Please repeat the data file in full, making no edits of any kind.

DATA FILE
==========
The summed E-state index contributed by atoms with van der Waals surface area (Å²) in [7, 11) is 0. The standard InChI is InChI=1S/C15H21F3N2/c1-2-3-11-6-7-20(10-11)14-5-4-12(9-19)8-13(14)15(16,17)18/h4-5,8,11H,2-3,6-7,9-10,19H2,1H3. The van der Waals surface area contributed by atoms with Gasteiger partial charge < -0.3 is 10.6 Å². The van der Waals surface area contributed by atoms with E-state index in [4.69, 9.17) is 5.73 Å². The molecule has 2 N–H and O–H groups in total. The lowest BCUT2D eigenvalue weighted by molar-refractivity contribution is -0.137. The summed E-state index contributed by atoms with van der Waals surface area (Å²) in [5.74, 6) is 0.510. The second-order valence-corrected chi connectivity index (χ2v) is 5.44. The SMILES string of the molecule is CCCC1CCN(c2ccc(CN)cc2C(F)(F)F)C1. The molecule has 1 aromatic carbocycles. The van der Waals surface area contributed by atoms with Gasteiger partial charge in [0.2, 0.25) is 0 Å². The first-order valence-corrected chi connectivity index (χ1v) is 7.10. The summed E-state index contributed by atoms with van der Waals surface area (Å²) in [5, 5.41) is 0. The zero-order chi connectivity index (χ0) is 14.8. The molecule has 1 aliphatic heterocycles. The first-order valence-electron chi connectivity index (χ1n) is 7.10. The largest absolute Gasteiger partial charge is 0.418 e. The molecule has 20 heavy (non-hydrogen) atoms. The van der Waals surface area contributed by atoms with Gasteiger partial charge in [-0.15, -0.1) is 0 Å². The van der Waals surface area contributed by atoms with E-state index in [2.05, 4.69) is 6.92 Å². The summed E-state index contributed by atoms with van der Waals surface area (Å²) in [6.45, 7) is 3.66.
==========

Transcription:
The summed E-state index contributed by atoms with van der Waals surface area (Å²) in [7, 11) is 0. The standard InChI is InChI=1S/C15H21F3N2/c1-2-3-11-6-7-20(10-11)14-5-4-12(9-19)8-13(14)15(16,17)18/h4-5,8,11H,2-3,6-7,9-10,19H2,1H3. The van der Waals surface area contributed by atoms with Gasteiger partial charge < -0.3 is 10.6 Å². The van der Waals surface area contributed by atoms with E-state index in [4.69, 9.17) is 5.73 Å². The molecule has 2 N–H and O–H groups in total. The lowest BCUT2D eigenvalue weighted by molar-refractivity contribution is -0.137. The summed E-state index contributed by atoms with van der Waals surface area (Å²) in [5.74, 6) is 0.510. The second-order valence-corrected chi connectivity index (χ2v) is 5.44. The SMILES string of the molecule is CCCC1CCN(c2ccc(CN)cc2C(F)(F)F)C1. The molecule has 1 aromatic carbocycles. The van der Waals surface area contributed by atoms with Gasteiger partial charge in [0.2, 0.25) is 0 Å². The first-order valence-corrected chi connectivity index (χ1v) is 7.10. The summed E-state index contributed by atoms with van der Waals surface area (Å²) in [5, 5.41) is 0. The zero-order chi connectivity index (χ0) is 14.8. The molecule has 1 aliphatic heterocycles. The first-order valence-electron chi connectivity index (χ1n) is 7.10. The largest absolute Gasteiger partial charge is 0.418 e. The molecule has 20 heavy (non-hydrogen) atoms. The van der Waals surface area contributed by atoms with Gasteiger partial charge in [-0.15, -0.1) is 0 Å². The van der Waals surface area contributed by atoms with E-state index in [2.05, 4.69) is 6.92 Å². The summed E-state index contributed by atoms with van der Waals surface area (Å²) in [6.45, 7) is 3.66.